The house of my host family, the Okuda family, is amazing. It is a really relaxing environment with an absolutely wonderful forest view accompanied with the whining of the nearby cicadas. The house itself is made by my host father himself using only natural resources that can be found around the building. It is such an amazing and relaxing environment that it makes me want to stay a lot longer than a week.
However, today we had two activities planned; visiting Murou elementary school, and Uda city hall. Before meeting with the schoolkids we were invited to their morning meeting in the gymnasium, so that we could formally introduce ourselves. We were also introduced to some Chinese school kids who also were invited that day. We showed them our Japan medley dances too. After that we were divided into groups, meeting four different grades. My group was going to meet the third graders.
When we met the kids in their classroom they were really excited to see us. They all welcomed us with a song, and then we played a game. The World Campus Japan members were asked some questions and the kids had to guess the right answer. They asked me what my favourite colour was, but none of them guessed the right answer, which is blue if you were wondering. Then we ate lunch with the kids in the classroom and we got some more time to interact with them. Kana-chan absolutely loves playing the piano and Ibuki-kun is absolutely crazy about labels and ketchup cups.
After saying our goodbyes we went by train to Uda city hall and met up with the members of the tourist committee. They told us what Uda’s must see spots and attractions are. Because we have not been here long we did not yet really know a lot about the city and its surroundings but I have the impression that Uda is a wonderful place witch does not yet know the mass tourism that places like Kyoto and Nara knows, which means that it is a place where you can enjoy the many temples and shrines, without feeling swarmed, but able to visit them in a peaceful and relaxing way.
We sat together with the committee members to talk about the possible ways to attract more foreign tourist; as of now Uda mainly attracts Japanese tourists and only a handful of foreign tourists. This led to some interesting discussions about the future paths Uda’s tourism can take. I hope that they can take some of our ideas into consideration.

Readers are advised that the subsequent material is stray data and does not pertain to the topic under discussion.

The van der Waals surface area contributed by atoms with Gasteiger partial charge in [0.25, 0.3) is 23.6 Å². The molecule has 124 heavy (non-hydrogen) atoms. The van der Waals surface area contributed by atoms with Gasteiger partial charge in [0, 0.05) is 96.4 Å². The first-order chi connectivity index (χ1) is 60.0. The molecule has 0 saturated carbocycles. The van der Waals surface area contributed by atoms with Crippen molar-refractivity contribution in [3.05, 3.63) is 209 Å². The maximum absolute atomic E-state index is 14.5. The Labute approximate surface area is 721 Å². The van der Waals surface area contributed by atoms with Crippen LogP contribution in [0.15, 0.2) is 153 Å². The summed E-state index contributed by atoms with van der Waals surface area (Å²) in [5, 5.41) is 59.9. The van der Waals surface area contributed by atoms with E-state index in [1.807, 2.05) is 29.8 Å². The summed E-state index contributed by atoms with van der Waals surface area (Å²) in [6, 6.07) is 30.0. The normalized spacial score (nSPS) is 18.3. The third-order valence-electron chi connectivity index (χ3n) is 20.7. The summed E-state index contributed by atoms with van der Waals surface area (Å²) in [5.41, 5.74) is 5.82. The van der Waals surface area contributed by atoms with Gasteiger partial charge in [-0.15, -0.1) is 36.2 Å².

This afternoon did convince me that Uda is certainly a place were I want to return to, hopefully in the near future.
Then we returned home to our host families and at night I had a lovely dinner with my host mum, Hinomi-san and the kids, Akiha-chan and Kiharu-chan. In the beginning they were incredibly shy but after a few games they opened up. We probably were too busy yesterday so after watching sumo, first time for me, they went to bed. I spent the rest of the night with my host mum and talked to her some more until my host father came home. After some nice cold beer and some more chatting, I went to bed.
I’m looking forward to the rest of the weeks activities.
Hello everyone, My name is Magnus Krumbacher and I’m from Norway. I have been living in Tokyo on my gap year since I graduated from high school last year.
Now that I’ve introduced myself, I would like to talk about my day and what I got to experience. It started off as usual by waking up at 7:00 AM. I went downstairs to eat breakfast together with my host family. I have to say, I’m not really a morning person so I’m always half asleep while eating. Today was no different. Luckily though, they are quite the same so I felt comfortable with just sitting, eating and occasionally talking a bit.